In group theory, a branch of mathematics, given a groupG under a binary operation ∗, a subsetH of G is called a subgroup of G if H also forms a group under the operation ∗. More precisely, H is a subgroup of G if the restriction of ∗ to H × H is a group operation on H. This is often denoted H ≤ G, read as "H is a subgroup of G".
The trivial subgroup of any group is the subgroup {e} consisting of just the identity element.^{[1]}
A proper subgroup of a group G is a subgroup H which is a proper subset of G (that is, H ≠ G). This is often represented notationally by H < G, read as "H is a proper subgroup of G". Some authors also exclude the trivial group from being proper (that is, H ≠ {e}).^{[2]}^{[3]}
If H is a subgroup of G, then G is sometimes called an overgroup of H.
The same definitions apply more generally when G is an arbitrary semigroup, but this article will only deal with subgroups of groups.
Subgroup testsedit
Suppose that G is a group, and H is a subset of G. For now, assume that the group operation of G is written multiplicatively, denoted by juxtaposition.
Then H is a subgroup of Gif and only ifH is nonempty and closed under products and inverses. Closed under products means that for every a and b in H, the product ab is in H. Closed under inverses means that for every a in H, the inverse a^{−1} is in H. These two conditions can be combined into one, that for every a and b in H, the element ab^{−1} is in H, but it is more natural and usually just as easy to test the two closure conditions separately.^{[4]}
When H is finite, the test can be simplified: H is a subgroup if and only if it is nonempty and closed under products. These conditions alone imply that every element a of H generates a finite cyclic subgroup of H, say of order n, and then the inverse of a is a^{n−1}.^{[4]}
If the group operation is instead denoted by addition, then closed under products should be replaced by closed under addition, which is the condition that for every a and b in H, the sum a + b is in H, and closed under inverses should be edited to say that for every a in H, the inverse −a is in H.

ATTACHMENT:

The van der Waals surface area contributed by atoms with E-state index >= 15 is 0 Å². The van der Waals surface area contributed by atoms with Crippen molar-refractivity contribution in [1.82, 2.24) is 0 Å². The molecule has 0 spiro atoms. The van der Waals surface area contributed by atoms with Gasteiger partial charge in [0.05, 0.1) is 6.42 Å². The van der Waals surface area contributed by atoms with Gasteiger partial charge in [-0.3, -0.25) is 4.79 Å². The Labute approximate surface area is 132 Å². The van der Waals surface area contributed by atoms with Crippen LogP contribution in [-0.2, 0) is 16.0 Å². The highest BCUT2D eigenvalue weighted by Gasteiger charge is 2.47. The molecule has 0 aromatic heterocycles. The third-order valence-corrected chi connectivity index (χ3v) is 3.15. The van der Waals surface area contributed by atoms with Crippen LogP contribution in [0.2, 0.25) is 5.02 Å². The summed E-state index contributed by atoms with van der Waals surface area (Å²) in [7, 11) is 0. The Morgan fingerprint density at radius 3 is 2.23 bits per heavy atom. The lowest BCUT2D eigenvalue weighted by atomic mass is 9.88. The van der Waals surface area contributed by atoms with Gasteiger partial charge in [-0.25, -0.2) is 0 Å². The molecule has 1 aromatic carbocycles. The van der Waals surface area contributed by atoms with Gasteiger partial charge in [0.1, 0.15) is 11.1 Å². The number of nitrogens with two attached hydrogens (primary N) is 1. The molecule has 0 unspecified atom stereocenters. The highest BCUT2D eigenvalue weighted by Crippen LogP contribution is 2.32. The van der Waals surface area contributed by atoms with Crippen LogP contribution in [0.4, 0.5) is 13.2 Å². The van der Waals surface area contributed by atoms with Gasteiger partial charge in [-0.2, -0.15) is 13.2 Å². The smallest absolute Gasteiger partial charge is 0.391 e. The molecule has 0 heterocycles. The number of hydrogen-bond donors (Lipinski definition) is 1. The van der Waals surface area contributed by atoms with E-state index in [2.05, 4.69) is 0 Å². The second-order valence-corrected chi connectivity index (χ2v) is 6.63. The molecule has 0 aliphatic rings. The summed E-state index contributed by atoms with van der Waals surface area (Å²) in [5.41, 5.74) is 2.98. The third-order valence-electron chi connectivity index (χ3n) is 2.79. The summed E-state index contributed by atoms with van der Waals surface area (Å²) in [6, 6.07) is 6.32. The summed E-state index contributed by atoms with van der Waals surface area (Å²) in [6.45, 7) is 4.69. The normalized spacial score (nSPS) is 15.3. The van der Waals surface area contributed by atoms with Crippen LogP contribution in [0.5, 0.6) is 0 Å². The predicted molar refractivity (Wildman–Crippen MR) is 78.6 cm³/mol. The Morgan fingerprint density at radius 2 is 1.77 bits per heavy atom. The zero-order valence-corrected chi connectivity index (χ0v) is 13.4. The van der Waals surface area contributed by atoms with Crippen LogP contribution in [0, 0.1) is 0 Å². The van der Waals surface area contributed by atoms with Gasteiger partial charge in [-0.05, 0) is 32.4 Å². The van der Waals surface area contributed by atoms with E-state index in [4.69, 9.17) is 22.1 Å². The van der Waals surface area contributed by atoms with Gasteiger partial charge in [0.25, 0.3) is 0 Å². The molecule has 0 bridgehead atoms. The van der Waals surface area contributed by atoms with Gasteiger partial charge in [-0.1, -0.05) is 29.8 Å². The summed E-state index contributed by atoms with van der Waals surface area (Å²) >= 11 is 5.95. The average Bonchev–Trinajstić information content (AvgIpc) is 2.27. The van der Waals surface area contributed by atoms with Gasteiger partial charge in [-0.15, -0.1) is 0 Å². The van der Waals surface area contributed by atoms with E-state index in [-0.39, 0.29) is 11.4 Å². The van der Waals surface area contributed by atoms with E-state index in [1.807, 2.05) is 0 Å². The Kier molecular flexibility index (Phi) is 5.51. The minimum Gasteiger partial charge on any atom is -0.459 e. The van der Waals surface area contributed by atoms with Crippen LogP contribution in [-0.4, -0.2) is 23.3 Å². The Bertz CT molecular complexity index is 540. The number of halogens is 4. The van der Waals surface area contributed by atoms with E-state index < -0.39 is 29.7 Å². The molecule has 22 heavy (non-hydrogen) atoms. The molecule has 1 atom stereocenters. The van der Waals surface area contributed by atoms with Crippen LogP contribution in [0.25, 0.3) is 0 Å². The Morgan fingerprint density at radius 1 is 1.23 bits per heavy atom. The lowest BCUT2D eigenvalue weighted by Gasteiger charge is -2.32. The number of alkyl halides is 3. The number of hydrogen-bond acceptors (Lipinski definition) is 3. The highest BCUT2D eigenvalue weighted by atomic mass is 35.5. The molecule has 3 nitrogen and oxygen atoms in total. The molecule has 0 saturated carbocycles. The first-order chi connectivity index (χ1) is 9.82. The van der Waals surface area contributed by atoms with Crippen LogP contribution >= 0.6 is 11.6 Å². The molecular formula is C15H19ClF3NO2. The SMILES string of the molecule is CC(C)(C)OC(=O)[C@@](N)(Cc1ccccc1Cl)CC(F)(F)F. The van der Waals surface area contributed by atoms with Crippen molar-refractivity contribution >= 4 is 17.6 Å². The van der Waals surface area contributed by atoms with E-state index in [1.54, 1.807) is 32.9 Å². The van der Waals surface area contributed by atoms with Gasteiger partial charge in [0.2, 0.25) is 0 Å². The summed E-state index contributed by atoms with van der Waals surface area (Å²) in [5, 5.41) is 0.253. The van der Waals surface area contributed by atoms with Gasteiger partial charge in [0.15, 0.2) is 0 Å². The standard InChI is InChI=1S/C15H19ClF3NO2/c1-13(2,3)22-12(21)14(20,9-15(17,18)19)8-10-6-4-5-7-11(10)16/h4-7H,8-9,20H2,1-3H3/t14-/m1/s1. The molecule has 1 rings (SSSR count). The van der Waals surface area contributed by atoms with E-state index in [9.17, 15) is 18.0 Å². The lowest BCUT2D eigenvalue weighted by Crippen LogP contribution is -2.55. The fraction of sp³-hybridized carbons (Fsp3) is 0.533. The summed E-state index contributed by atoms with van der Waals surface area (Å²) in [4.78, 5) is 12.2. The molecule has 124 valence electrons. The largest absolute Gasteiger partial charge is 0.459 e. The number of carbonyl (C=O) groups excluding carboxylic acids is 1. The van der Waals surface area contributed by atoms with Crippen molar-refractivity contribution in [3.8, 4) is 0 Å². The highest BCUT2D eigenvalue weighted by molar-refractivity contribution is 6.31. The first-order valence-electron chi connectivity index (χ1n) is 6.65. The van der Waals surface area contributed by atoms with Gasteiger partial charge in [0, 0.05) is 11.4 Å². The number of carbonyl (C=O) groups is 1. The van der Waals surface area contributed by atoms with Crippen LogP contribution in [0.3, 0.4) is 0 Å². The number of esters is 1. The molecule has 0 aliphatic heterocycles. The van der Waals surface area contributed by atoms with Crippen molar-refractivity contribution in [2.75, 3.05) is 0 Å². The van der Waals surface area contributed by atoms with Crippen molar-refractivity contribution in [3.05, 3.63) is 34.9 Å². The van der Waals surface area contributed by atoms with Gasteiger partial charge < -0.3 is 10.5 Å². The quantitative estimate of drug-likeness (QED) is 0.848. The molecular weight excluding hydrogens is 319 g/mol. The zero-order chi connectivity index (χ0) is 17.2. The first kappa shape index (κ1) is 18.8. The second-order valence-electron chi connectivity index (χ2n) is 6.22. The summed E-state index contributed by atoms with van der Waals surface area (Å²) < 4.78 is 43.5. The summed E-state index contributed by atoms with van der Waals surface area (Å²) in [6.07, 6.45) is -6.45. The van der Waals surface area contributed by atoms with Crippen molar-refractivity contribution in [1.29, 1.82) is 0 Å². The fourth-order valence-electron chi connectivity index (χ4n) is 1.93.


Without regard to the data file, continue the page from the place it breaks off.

Basic properties of subgroupsedit
The identity of a subgroup is the identity of the group: if G is a group with identity e_{G}, and H is a subgroup of G with identity e_{H}, then e_{H} = e_{G}.
The inverse of an element in a subgroup is the inverse of the element in the group: if H is a subgroup of a group G, and a and b are elements of H such that ab = ba = e_{H}, then ab = ba = e_{G}.
If H is a subgroup of G, then the inclusion map H → G sending each element a of H to itself is a homomorphism.
The intersection of subgroups A and B of G is again a subgroup of G.^{[5]} For example, the intersection of the x-axis and y-axis in $\mathbb {R} ^{2}$ under addition is the trivial subgroup. More generally, the intersection of an arbitrary collection of subgroups of G is a subgroup of G.
The union of subgroups A and B is a subgroup if and only if A ⊆ B or B ⊆ A. A non-example: $2\mathbb {Z} \cup 3\mathbb {Z}$ is not a subgroup of $\mathbb {Z} ,$ because 2 and 3 are elements of this subset whose sum, 5, is not in the subset. Similarly, the union of the x-axis and the y-axis in $\mathbb {R} ^{2}$ is not a subgroup of $\mathbb {R} ^{2}.$